10 October 2018 Kate Palmer

WSP Opus climate change experts are unsurprised by the dire warnings issued by the UN Intergovernmental Panel of Climate Change (IPCC) this week but believe there is time to change.

Earlier this week the IPCC said that rapid, far-reaching and unprecedented changes in all aspects of society are required to limit global warming to 1.5C.                                

Although we’re a needle in the haystack compared to global players like China, the USA and the EU – New Zealand’s gross emissions per person are extraordinarily high.

Our gross emissions have increased 19.6% since 1990 (MfE). Methane from dairy cattle and carbon dioxide from road transportation have contributed the most to this increase. Between 2000 and 2016, the number of motor vehicles in New Zealand increased by 48% with light passenger vehicles accounting for 70%.

Saul Chambers, WSP Opus Manager Sustainability & Climate Change Solutions, says that with New Zealand having one of the highest rates of CO2 emissions per capita in the developed world, we need to take a sense of personal responsibility.

“It’s important for people to look at themselves and their daily lives and to draw the line somewhere. We have a lot of power as consumers and can make decisions – such as what type of car we drive, how we get to work, what we eat – that can make a big impact.”  

While the signs are grim, there is still time to make a change says Chambers, who believes that for many, 2018 will be the year the reality of climate change hits home.

Extreme weather events in Europe, the Pacific and across America are evidence of the beginning of the catastrophe that is engulfing the planet, combined with a growing realisation that we’ve used up and squandered the world’s resources.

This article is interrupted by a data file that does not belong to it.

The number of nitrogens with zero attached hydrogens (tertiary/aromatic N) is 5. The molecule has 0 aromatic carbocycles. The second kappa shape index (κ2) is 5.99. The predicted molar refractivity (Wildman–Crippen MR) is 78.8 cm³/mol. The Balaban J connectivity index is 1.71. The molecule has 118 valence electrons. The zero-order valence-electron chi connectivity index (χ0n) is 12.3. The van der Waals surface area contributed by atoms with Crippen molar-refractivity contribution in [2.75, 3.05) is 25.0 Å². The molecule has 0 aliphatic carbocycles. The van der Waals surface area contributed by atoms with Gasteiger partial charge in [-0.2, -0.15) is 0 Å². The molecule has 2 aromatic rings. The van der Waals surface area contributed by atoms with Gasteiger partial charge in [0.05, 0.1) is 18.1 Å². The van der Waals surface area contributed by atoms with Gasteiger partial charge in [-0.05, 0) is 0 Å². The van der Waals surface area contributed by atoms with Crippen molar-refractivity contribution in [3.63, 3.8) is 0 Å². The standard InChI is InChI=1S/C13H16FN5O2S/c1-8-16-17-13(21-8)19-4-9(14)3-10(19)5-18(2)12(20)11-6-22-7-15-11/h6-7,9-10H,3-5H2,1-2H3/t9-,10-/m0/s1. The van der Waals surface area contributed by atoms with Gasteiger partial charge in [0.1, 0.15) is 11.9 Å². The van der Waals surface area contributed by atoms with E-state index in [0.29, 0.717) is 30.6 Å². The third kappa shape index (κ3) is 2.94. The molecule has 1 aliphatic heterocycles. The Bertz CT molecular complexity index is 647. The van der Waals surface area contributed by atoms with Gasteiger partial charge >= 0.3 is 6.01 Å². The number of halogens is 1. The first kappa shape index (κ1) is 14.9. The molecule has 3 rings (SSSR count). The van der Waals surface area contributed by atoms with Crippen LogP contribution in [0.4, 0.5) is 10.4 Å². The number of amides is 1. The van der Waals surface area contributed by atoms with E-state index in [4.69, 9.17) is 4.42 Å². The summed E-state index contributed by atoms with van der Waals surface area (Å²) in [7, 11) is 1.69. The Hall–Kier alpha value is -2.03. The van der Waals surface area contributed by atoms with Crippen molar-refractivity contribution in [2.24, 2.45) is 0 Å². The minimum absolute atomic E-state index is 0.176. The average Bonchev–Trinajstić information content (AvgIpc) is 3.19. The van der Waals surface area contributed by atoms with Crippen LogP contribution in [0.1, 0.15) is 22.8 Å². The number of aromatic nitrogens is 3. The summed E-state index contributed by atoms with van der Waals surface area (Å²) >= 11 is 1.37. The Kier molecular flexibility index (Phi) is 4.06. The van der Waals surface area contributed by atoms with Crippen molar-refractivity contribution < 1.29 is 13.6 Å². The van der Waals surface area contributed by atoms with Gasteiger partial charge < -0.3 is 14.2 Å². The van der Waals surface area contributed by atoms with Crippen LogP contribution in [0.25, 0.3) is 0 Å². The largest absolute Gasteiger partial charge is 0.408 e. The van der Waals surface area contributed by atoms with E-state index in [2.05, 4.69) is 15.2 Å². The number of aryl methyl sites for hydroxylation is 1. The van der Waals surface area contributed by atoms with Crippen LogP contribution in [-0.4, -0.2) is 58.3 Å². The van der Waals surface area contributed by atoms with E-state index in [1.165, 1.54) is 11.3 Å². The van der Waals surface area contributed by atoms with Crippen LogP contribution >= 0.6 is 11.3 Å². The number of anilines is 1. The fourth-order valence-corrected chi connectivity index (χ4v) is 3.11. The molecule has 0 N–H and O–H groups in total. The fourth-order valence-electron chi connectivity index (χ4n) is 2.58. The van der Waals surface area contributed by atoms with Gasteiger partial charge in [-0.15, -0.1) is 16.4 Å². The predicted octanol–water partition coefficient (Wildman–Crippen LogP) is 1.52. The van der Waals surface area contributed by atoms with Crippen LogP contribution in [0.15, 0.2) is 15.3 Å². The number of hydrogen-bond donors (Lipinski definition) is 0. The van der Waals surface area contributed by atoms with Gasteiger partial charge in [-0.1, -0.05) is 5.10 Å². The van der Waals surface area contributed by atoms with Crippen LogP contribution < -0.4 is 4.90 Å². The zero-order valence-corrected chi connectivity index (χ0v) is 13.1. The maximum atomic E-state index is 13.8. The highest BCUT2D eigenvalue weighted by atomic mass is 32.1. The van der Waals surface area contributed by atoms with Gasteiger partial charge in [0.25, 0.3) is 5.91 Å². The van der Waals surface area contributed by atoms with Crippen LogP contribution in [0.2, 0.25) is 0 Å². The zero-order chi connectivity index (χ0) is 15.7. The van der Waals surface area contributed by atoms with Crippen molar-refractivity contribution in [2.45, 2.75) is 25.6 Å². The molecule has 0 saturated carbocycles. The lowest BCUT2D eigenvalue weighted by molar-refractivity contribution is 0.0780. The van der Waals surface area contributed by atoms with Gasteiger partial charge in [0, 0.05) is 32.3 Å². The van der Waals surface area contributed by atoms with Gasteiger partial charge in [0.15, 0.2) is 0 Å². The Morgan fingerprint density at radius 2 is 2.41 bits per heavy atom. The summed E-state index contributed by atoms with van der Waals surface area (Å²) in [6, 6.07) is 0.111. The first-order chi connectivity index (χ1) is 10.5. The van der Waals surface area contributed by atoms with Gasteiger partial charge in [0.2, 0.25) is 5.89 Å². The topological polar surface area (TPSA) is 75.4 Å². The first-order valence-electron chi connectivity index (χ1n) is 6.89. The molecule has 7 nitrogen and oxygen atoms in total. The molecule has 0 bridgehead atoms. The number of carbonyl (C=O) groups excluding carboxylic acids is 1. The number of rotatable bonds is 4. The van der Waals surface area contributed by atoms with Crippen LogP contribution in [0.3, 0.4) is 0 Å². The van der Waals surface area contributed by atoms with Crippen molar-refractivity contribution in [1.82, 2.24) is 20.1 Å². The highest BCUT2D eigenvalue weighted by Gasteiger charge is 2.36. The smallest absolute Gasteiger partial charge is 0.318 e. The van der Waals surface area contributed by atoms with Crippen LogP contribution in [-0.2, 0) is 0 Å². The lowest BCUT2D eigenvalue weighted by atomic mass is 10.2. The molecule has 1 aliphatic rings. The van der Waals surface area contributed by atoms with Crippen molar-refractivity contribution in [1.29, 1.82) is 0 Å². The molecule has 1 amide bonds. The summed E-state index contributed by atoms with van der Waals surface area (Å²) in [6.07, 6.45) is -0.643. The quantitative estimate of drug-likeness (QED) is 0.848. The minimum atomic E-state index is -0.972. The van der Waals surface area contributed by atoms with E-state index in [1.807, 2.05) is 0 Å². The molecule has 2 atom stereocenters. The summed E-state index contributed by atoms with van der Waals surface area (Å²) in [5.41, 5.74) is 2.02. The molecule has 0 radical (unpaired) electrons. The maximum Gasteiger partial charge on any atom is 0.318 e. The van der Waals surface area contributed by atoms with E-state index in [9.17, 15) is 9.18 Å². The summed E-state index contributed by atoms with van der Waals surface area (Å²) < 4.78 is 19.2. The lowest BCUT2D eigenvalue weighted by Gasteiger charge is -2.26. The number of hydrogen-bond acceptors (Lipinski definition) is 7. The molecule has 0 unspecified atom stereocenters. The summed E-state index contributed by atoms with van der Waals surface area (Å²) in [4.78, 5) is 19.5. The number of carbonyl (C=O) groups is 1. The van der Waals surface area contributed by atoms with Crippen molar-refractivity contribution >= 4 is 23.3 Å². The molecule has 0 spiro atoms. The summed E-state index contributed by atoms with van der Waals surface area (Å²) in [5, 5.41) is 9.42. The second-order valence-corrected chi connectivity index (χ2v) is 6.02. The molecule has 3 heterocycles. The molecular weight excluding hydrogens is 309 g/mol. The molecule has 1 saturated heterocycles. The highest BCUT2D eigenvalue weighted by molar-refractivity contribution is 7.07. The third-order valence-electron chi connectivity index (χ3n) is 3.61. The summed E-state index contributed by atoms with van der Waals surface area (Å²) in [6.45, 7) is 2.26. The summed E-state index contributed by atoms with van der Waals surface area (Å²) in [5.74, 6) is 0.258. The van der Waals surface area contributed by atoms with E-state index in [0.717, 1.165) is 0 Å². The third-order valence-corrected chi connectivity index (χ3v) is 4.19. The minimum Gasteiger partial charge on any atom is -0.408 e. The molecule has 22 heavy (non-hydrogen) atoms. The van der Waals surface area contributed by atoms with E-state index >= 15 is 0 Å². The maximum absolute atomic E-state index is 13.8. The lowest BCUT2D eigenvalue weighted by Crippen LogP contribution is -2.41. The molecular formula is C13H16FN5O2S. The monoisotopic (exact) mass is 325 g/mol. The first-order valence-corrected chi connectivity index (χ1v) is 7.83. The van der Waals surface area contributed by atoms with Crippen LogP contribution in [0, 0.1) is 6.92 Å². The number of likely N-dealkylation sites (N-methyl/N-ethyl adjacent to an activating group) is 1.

“Against this devastation, as outlined by the IPCC, is the undeniable hope that through reducing our emissions now we can - and must - transition to a low-carbon society. We welcome the IPCC call to action statement because it will help drive the sense of urgency we need for widespread change to happen.”

Chambers says the window of opportunity for innovative thinking to combat the effects of climate change is narrowing. He believes that as a nation New Zealand should take the opportunity to decide what it wants for the future.

“This is a really good time for New Zealand to take a breath and decide what we want the country to be in 20, 30, 50 – even 100 years’ time – and let’s look at what we can do together as a nation. It’s an opportunity to dream big. The children that are growing up today expect us to make good decisions and we have a responsibility to them and to the planet.”

He is proud of the steps being taken by clients and is delighted that WSP Opus is working alongside them to bring new ideas, innovation and creativity to the challenges created by climate change.  

"Is climate change just weather?"

Saul Chambers talks with NewstalkZB, Kate Hawkesby